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More Losses For Oil As Analysts Fret Over Omicron’s U.S. Arrival

Repost: Media hype over the first U.S. case of the omicron variant sent shock waves through financial communities, and as expected oil prices on Wednesday suffered another decline, with West Texas Intermediate falling by 1 percent.

Ed Moya, senior market analyst at Oanda Corp, explained why this mildest form of Covid, which many scientists suspect could spell the end of the pandemic, has spooked so many of his colleagues.

He said, “It was inevitable that omicron would make it to the US, but when you combine how quickly it appears to be spreading across South Africa, energy traders are getting more concerned about the short-term outlook; if omicron is much more transmissible we could see large parts of the country enter lockdown mode.”

Bloomberg noted that although oil remains in backwardation – a bullish structure with near-term contracts trading above later-dated ones – differentials have narrowed, with Brent’s prompt spread being 30 cents per barrel, down from $1.20 last week.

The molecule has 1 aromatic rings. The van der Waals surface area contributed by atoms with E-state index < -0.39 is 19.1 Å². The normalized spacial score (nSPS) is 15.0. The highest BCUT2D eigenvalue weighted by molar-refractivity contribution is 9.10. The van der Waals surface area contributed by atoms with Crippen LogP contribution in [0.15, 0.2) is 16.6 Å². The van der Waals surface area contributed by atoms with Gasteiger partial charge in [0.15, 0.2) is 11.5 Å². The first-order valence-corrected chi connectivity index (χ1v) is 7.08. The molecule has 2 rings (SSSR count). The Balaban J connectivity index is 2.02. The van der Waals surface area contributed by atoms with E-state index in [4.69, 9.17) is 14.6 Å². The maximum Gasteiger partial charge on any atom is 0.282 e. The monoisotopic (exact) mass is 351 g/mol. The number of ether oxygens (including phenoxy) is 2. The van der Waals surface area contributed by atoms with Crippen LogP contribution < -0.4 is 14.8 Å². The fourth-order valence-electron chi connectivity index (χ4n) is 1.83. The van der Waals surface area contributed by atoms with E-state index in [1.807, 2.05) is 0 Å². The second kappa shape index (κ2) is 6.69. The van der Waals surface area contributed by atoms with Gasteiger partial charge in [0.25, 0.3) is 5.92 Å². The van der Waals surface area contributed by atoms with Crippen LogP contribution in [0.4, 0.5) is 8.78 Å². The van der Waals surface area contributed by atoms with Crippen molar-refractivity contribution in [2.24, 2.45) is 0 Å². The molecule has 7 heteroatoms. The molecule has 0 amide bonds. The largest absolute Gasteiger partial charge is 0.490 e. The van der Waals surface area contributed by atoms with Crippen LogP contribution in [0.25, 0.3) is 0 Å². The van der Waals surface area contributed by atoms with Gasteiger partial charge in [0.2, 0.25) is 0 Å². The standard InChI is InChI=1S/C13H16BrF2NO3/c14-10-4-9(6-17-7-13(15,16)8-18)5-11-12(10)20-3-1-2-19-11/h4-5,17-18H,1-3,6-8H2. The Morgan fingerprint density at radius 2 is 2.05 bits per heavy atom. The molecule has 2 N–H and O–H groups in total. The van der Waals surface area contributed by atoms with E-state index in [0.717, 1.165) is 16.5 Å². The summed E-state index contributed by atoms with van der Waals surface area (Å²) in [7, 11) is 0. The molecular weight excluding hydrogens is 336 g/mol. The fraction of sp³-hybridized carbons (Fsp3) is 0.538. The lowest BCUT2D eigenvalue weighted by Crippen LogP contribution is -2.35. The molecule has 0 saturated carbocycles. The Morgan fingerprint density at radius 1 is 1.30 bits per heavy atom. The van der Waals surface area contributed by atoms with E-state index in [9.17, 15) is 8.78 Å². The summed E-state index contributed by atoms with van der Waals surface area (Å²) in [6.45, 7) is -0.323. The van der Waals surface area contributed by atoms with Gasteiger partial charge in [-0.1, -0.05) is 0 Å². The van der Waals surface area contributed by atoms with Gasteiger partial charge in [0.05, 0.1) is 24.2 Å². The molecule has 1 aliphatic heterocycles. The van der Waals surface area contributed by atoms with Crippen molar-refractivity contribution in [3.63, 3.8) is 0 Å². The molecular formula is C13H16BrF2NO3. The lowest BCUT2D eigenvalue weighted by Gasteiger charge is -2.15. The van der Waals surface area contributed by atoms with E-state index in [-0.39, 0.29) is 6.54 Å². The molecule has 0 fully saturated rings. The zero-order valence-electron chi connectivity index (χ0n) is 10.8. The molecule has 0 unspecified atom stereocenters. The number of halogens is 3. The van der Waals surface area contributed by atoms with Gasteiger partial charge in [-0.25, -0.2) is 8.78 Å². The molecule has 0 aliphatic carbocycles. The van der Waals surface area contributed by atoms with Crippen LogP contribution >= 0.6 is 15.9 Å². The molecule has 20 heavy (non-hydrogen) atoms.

Adding gloom to traders’ outlooks on Wednesday was the U.S. government reporting that while overall crude inventories fell, stockpiles at Cushing, Oklahoma, rose for the third straight week; gasoline inventories also rose 4.03 millions barrels, the biggest week-over-week build since June.

Still, those who have assessed omicron dispassionately remain bullish on oil, case in point: Bank of America on Wednesday maintained its $85 per barrel forecast for oil in 2022, with possible surges past $100 if air travel rebounds.

Francisco Blanch, the bank’s head of commodities, said in a presentation that omicron could”dislocate the trajectory a bit from recovery but we don’t know how it will play out,” and he added that the U.S. doesn’t intend to reinstate lockdowns to stop the variant’s spread.

Christopher Wood, global head of equity strategy at Jeffries, was also cautiously optimistic: he said, “In a really fully reopened world, the oil price could go to $150 because the supply constraints are dramatic.”

Wednesday also saw the Organization of the Petroleum Exporting Countries (OPEC) and its allies meet via video conference; although details of the event weren’t forthcoming at press time, there was little indication it intended to deviate from its current output plan of a monthly hike of 400,000 barrels per day.


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